We see it happen every Halloween and Christmas. Stores set up shop, let everyone know they are there, they get lots of traffic, and yet, before you know it, you can’t remember what business used to occupy the now-empty building space. But if you look a little closer, you may notice that these stores that come and go – usually specializing in a single product, theme or niche – are around much more than just around the holidays.
Walk through any mall and you will see these “pop-up” stores, as they are referred to, in the form of kiosks selling the latest nail-bed oil, the hottest gadgets that all the teens are after, or even temporary bookstores selling a collection of close-out books.
At the outset, it may seem that these pop-up retailers are more of a headache than they are worth. But if you really look at what is going on with this trend, it becomes clear that the transaction is a win-win situation for all concerned.
How it Works
Pop-up stores work by someone setting up a temporary store, either in a kiosk or by renting retail space. Just like any long-term store that opens, the business moves in, stocks its shelves, and then opens its doors to the public.
The only real difference between a pop-up store and a permanent one is that the pop-up store knows it is only going to be there for a set amount of time. The traditional store, in all honesty, has no idea how long it will be there, because that is largely dependent upon its ability to sell a lot and not see its lease go through the roof when it comes up for renewal.
In today’s economy, many commercial retail spaces are sitting empty, and more businesses close their doors each month, adding to the problem. Building owners who may have been reluctant to do short-term rentals in the past are now, shall we say, much more open to the idea of short-term rentals. Gone are the days of being bullied into one- or two-year-long lease agreements.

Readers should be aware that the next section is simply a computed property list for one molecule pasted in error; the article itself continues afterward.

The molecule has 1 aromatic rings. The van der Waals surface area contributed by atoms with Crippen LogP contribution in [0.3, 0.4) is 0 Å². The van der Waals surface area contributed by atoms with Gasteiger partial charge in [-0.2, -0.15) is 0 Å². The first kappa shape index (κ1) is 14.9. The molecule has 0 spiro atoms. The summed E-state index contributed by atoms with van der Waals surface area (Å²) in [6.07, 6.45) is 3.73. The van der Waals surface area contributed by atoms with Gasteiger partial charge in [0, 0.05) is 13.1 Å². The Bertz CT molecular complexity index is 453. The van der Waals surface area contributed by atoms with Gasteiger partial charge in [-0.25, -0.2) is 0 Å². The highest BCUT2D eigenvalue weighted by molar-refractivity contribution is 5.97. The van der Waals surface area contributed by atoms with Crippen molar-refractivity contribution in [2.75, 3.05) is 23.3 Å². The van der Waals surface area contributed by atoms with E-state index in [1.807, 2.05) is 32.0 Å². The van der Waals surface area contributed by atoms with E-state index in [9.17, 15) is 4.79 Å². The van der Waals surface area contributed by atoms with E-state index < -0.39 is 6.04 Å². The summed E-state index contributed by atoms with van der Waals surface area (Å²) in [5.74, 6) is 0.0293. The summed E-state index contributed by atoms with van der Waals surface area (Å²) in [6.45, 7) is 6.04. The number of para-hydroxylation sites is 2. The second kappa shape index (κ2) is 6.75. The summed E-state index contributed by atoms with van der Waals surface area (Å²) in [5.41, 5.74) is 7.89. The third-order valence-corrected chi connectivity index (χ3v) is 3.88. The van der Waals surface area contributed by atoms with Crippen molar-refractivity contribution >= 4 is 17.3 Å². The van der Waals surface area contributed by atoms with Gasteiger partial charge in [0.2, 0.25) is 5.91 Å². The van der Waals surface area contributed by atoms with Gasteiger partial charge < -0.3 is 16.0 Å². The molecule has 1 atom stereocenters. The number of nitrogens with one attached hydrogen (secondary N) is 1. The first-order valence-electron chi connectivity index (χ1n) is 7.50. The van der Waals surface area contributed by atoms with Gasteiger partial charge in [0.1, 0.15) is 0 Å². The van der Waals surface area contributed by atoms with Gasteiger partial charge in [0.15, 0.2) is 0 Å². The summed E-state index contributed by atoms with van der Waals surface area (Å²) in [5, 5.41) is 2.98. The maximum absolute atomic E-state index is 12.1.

Why it Works
In short, pop-up stores create big time buzz. When people see them, it’s something new and exciting, and they stop in and purchase. The stores give the public a crack at what you are selling, but with more of an urgency to buy, simply because the consumer knows that what you are selling won’t be there in a week.
Pop-up stores are highly effective, not only when it comes to selling holiday-related items, but also for specialty items, trendy products, limited-edition goods and, believe it or not, restaurants! These stores provide entrepreneurs with a chance to test their product on the community without having to make long-term commitments in the form of lengthy leases and agreements. It also gives you a chance to get your name out there, let people know you are a real person and company, collect your prospects contact info, and then continue those sales online.
Deep down, we all know that some businesses may only thrive this way, which is not necessarily a bad thing; it really comes down to knowing your product and your audience. If you are selling Halloween costumes, for example, you will spend 11 months out of the year simply chewing through what you made during the month of October. A Halloween costume retail store would have a difficult time being profitable each month of the year.
Let it Pop
So think about what you have to offer, and whether a pop-up store would be the better route to take. If you love to make fudge, for example, open a pop-up fudge shop mid-November and close it down Jan. 1. (We all know that everyone starts their diet then.) If you like to make watermelon boats for backyard picnics, set up shop just during the summer months. You may be amazed by how much you can cash in over such a short amount of time.
Pop-up stores may not be the best route for every type of business. (I mean, who wants to hire a pop-up pool installer, for example?) But stores like this are a sensible approach for many types of businesses. And, in our current economy, they provide a win-win situation both for entrepreneurs and for those trying to lease retail space. So let the popping begin!
Mike Michalowicz is the Author of the business cult-classic, The Toilet Paper Entrepreneur and is a columnist for the Wall Street Journal. Michalowicz has built three multi-million dollar companies, is a frequent expert guest on MSNBC, CNBC, ABC and other television networks, and is a nationally renowned speaker. His website is http://www.ToiletPaperEntrepreneur.com and his book is available at Amazon.com and all major bookstores.